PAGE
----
If You Hate Bush, Please Try These Titles

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The Hatemonger's Quarterly has a list of prospective titles for anti-Bush books, including the following:

?Killing Babies: A Day in the Life of Our Current President?

?George Bush is the Most Odious Dictator of All Times, Even Though Other Odious Dictators Would Never Allow Me to Publish This Book If it Were about Them?

?Bring Peace Unto the World: Kill Bush?

Whole list here.

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  1. i think there will continue to be some bush haterisms going on, as NOTBUSH has become an important part of their identity for many. while clinton was accused of some truly screwball stuff, it’s not like bush hasn’t been linked to everything from skin cancer to tooth decay.

    though i think part of this is due to the inability of john kerry to rouse anything but NOTBUSH, whereas hatred of clinton was either ideological or purely of the reactionary, anti-sex, eschatological whackjobs who populate this great country of ours.

  2. “I don’t know. I find it less likely, though. Bush hatred is focused on things he did as president and as a candidate – screwing with intelligence, starting a war, misleading the public about his implications, etc.”

    Nonsense. Bush hatred began well before 2000, and peaked in 2000 when Gore lost the election (a local peak–it’s peaking again). A large part of the Bush hatred was due to the close nature of the 2000 election.

  3. What Don said. I was hearing this same stuff about Bush — “draft-dodging, coke-snorting, money-wasting, dim-witted son of privilege whose grandfather was a Nazi collaborator” — well before a vote was ever cast in 2000.

    Joe, I’ll bet you $50 we’re still seeing the Bush-hating stuff at least four years after he’s out of office.

  4. As working titles, may I suggest:

    “Why We Torture: Moral Clarity and the War of Fear”

    and

    “Profiles in Incompetence”

  5. Yeah, no conspiracy theories about stealing elections, authorizing pipelines through Afghanistan, business deals with Bin Laden, etc., etc. in connection with Bush these days.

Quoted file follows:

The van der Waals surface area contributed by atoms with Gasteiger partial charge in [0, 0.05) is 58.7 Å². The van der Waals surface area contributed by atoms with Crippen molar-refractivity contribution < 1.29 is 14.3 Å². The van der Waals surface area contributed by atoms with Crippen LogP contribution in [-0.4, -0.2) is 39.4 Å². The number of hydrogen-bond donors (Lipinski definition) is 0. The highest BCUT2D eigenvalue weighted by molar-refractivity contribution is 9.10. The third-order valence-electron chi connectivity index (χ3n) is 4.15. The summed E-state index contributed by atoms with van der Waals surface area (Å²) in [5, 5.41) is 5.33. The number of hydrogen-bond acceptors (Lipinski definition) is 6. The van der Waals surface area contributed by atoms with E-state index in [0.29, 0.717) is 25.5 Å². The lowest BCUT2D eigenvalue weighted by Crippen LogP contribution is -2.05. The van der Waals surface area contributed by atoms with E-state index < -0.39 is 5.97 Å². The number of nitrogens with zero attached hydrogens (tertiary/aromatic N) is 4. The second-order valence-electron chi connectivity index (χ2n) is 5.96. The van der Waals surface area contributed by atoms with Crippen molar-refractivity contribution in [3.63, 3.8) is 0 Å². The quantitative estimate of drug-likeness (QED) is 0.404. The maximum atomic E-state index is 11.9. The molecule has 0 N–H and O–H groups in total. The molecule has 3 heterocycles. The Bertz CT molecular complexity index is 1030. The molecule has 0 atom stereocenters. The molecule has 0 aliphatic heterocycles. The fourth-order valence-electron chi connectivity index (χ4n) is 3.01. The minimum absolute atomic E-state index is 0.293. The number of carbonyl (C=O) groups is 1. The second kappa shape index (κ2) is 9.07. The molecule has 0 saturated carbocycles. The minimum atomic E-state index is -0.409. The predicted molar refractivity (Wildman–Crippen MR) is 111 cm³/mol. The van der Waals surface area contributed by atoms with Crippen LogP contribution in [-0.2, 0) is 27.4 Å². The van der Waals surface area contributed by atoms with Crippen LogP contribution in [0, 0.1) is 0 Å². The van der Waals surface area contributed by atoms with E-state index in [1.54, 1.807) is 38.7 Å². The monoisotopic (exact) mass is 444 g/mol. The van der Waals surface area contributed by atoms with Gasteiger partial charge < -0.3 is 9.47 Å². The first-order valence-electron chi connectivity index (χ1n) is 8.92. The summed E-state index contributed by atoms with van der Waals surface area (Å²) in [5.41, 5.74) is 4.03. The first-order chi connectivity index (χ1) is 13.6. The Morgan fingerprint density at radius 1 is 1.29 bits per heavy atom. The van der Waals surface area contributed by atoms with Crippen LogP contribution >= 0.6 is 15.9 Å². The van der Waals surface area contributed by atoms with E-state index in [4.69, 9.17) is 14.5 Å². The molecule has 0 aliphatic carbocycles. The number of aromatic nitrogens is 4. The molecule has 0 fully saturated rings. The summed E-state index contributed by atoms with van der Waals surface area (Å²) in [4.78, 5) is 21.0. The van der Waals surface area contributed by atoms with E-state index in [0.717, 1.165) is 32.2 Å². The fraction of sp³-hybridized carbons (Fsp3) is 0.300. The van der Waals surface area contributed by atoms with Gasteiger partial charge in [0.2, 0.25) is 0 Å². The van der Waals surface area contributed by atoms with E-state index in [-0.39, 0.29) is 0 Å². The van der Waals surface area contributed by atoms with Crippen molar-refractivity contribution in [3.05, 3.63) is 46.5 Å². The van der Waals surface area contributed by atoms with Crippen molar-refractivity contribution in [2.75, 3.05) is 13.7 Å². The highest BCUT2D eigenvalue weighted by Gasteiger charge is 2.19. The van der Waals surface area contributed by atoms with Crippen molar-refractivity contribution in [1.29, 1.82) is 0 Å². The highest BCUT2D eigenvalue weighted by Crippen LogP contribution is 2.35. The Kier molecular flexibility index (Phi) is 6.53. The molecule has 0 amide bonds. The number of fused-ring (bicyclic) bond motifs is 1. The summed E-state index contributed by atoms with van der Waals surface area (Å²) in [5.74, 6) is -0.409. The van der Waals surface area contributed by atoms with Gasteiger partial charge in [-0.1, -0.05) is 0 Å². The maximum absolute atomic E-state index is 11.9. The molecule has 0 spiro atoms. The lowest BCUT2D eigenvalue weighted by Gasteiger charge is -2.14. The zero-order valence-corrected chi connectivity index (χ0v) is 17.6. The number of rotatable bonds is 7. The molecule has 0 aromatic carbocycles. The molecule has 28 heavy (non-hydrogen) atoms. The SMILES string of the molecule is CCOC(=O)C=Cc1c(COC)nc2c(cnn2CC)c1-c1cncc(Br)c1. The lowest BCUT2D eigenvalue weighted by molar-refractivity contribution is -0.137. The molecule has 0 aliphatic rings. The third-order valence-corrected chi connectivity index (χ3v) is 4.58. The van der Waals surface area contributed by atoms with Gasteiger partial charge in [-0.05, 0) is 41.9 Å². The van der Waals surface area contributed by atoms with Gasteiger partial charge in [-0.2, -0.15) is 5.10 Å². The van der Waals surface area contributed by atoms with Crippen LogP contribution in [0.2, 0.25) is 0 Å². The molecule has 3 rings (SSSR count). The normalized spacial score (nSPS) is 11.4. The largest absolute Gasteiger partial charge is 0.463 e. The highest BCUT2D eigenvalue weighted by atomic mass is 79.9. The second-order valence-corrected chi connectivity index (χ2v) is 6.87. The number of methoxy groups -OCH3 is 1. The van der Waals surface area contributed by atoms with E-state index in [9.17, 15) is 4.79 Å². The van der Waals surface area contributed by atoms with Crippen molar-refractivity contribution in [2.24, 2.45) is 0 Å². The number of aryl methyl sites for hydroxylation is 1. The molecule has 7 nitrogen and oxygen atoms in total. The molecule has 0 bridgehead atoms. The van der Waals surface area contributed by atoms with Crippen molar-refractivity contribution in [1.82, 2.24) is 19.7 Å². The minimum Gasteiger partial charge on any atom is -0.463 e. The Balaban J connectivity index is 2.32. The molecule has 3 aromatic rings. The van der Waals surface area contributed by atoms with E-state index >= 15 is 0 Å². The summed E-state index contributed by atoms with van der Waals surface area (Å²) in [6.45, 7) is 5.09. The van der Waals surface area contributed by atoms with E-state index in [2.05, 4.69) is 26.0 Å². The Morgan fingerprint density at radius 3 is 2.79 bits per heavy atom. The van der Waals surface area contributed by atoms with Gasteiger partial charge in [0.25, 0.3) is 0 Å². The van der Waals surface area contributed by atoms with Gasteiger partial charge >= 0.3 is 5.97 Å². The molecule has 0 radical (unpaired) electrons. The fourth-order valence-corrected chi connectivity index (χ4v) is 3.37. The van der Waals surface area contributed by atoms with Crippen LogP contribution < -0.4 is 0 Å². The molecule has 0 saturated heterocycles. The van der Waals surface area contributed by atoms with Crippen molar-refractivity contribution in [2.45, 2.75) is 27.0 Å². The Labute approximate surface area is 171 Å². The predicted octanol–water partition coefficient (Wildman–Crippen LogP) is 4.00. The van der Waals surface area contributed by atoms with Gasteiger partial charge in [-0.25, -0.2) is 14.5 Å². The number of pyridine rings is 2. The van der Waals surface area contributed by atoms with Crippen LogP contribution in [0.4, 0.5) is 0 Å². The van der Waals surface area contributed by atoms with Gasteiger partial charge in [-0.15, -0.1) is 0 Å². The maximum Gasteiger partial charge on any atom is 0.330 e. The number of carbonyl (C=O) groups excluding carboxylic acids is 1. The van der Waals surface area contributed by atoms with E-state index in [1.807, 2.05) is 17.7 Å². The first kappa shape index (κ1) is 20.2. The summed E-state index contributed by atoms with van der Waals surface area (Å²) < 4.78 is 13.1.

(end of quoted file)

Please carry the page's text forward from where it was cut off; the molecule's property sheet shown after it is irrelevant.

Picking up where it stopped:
I was in bookstores in four airports last week, all of which were littered with literally dozens of “Bush is an evil warlord who has plunged us into a new dark ages”-type books. Everyone has one out now. I dislike Bush as much as any good libertarian, but I don’t construct a life of fantasy around it. At least hate the prick on the merits.

  6. Here are some of my titles:

    “The Bush Family Cookbook: 500 Recipes For Iraqi And African-American Children.”

    “Bush’s Inadequacy: Revelations Of A Scorned Sorority Chick”

    “Strange Aeons: The Secret Pact Between George W. Bush And Great Cthulhu”

    …and for the children’s book section:

    “Geroge W. Bush Is A Stinky Doo-Doo Head.”

  7. Don, Phil, I think you’re conflating normal attack dog campaigning with the Hate Bush/Hate Clinton phenomenon. George W. Bush didn’t get attacked any worse in 2000 than Walter Mondale, Mike Dukakis, or George H. W. Bush.

    There was a clear shift in tone after the election debacle, but Bush hatred didn’t really get moving until 2002.

    I’m not taking any bit that lets you move the goal posts like that, Phil.

  8. Moving what goal posts? Clinton has been out of office nearly four years, and you’re complaining about the anti-Clinton stuff still coming out. I’m proposing the same time period for Bush. You have terms you like better? Throw them out there. Put your money where your mouth is.

    Seriously, though — if Bush-hatred was not already in full swing prior to the election in 2000, where did all those protestors that we saw in the Fahrenheit 9/11 footage come from? They just arose ex nihilo during those 35 days?

  9. That’s the goal-post moving I’m talking about: you’re now counting normal political opposition as “Bush hatred.”